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Member Corps Day Trainings

We know that CTEP AmeriCorps members will have formative experiences at their sites during their year(s) of service, however we also believe fully in John Dewey’s adage that “We do not learn from experience... we learn from reflecting on experience.” For this reason CTEP Members attend “Corps Day” trainings twice a month held at our partner sites across the Twin Cities. We take these trainings seriously and want to ensure that AmeriCorps members receive the best possible professional development and opportunities to develop a community within the cohort. The Corps Day trainings provide thoughtful professional development in the areas of digital literacy instruction, public leadership, cross-cultural competency & social justice, and non-profit volunteer program management. Through these trainings we hope to leverage the agency and leadership of CTEP AmeriCorps members and in turn the people they serve. Members also do this through a year-long group civic engagement project.


We want members to leave the program with these core enduring understandings:

  • Regardless of previous digital literacy levels, people have the capacity to learn new skills or acquire knowledge despite, and in some cases because of, barriers they have faced.
     
  • Poverty, education, race, gender, sexuality, and historical/community trauma are intrinsically related to digital access and literacy.
     
  • One must intentionally learn about and engage with a community in order to appropriately respond to its needs.
     
  • Systemic change happens through individuals, civic engagement, social service, and advocacy.
     

To that end, we structure the Corps Day trainings around some key questions within each training area. Members participating in the CTEP AmeriCorps program can expect to engage with the questions below at any one of the Corps Day trainings.
 

Digital Literacy Instruction:

How can we address students’ real or stated technology needs while also teaching and measuring basic digital literacy standards?

How can we use the Northstar standards and other assessments as a tool while avoiding teaching to test?

How do we convince people that technology is relevant and useful to them?

How do we give youth and adults the confidence and curiosity to problem solve in technology-rich environments?

How can we facilitate an intentional learning environment and prepare relevant lessons for students in a multilevel class?

How can we create a continuum of digital learning, starting with basic digital skills and ending with complex media literacy?

How do we create opportunities for high level students to assist in the classroom in order to encourage further growth and community in a multilevel class?


Public/Civic Leadership & Community Building:

How can we emulate leadership skills gleaned from conversations and interactions with community activists, organizers, educators and artists?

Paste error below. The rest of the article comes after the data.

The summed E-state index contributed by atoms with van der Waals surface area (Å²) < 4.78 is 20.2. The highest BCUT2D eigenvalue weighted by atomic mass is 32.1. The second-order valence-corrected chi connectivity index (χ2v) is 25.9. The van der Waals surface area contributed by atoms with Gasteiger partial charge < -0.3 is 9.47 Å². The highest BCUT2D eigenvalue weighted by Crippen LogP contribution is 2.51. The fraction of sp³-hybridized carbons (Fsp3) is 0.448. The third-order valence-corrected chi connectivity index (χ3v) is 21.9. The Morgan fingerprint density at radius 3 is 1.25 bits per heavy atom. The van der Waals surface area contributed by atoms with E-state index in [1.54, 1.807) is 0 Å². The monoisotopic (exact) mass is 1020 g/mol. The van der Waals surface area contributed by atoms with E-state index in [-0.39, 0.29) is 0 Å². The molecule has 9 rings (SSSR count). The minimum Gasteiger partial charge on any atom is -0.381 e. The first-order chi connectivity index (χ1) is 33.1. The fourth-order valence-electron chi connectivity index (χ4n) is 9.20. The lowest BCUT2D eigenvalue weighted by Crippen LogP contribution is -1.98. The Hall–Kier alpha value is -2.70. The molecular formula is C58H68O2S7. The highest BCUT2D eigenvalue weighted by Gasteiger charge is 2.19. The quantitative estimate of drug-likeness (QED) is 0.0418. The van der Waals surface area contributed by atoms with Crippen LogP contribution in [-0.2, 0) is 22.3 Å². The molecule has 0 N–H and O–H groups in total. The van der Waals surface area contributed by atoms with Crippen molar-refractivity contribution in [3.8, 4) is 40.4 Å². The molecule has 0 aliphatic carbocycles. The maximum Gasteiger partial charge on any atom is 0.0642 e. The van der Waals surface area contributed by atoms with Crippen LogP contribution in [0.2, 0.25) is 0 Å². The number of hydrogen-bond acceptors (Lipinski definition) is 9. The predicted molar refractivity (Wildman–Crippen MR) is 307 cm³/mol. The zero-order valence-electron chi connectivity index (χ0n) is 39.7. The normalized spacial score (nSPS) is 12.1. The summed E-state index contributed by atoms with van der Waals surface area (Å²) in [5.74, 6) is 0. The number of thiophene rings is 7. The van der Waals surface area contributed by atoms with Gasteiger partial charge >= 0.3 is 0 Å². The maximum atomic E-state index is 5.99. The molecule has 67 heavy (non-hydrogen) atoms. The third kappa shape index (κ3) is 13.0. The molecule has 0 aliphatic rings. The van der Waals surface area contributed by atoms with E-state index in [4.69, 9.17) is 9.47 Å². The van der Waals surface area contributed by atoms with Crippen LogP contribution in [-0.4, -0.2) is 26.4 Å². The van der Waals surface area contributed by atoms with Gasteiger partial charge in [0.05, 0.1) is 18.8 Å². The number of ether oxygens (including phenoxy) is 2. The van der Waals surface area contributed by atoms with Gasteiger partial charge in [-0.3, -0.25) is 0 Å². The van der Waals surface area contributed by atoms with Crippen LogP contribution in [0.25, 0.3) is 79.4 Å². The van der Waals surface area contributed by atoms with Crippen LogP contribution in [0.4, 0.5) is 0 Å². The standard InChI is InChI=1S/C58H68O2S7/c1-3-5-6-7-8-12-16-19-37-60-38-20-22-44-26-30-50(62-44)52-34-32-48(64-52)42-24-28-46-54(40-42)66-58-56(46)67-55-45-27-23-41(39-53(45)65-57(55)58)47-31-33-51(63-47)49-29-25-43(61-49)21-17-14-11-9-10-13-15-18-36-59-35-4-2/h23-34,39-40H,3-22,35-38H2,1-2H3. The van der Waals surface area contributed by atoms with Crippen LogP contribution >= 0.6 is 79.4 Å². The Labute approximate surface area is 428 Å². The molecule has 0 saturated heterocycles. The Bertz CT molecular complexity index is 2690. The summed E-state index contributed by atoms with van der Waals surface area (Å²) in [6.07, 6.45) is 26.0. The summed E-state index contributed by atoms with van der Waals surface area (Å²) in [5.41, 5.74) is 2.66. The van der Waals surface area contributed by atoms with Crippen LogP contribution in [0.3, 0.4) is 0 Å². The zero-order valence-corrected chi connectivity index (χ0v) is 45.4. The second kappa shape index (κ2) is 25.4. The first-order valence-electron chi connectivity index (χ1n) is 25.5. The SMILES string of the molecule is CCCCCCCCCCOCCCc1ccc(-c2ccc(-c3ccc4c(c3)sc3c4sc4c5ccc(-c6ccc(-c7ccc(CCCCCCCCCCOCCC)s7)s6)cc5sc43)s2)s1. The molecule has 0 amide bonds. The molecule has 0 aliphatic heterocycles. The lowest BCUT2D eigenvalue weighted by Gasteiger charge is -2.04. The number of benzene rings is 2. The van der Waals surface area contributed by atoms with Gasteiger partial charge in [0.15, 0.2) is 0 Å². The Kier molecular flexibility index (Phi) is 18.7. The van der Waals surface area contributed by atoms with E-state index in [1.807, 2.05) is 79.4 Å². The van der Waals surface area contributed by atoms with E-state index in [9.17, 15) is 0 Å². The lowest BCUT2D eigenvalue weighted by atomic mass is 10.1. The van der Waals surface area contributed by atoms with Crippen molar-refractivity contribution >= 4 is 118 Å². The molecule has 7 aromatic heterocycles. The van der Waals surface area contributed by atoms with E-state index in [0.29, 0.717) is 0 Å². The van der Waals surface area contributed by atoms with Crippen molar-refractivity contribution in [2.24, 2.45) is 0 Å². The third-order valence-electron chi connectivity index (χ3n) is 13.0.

How can we enhance and bolster our overall service experience through volunteer projects that fall outside of the realm of digital literacy but relate to education, economic and social justice?

How can we educate the public and policymakers about the necessity of widespread technology access, particularly in underserved communities?

How can we brainstorm and create projects that allow us to engage outside of our service sites and explore new solutions to existing gaps in digital literacy?

How do we seek existing contacts and partners for project implementation in order to encourage cross-agency collaboration?

How do we effectively problem solve when coming up against hurdles in a group project?

How does our year of service fit into a national service and how might it influence our dedication to community building in the future?
 

Cross-Cultural Competency and Social Justice

How can we strive to make our technology, lab space and classes accessible for all people within a community, particularly those traditionally disenfranchised?

How do we get to know ‘the other’ through exposure to populations with vastly different perspectives than ourselves (including within the cohort) in order to gain greater understanding of our world?

How do we conceptualize our multiple social identities, including race, gender, sexuality, ethnicity, religion and ability? How do we understand the role of identity salience in our interactions with others?

How can we situate ourselves to critically view media and understand the intricacies of knowledge production and representation?

How do we gain an understanding of the underlying power structures that exist to disempower the populations with whom we work?

How do we conceptualize the role of digital literacy instruction within the larger framework of educational and economic justice?

How do we effectively respond to current events, and what is the role of digital literacy instructors in addressing current political and cultural landscapes?
 

Program & Volunteer Management:

How can we recruit within the communities we serve in order to create more accessible and relevant computer classes?

How do we utilize outreach efforts to increase the number of community members participating in classroom and lab settings?

How can we recognize gaps in current digital literacy programming and effectively construct and design new classes to bridge that gap?

How can we ensure existing and new volunteers find meaning in their work, grasp the importance of digital literacy, stay engaged in programming, and feel valued?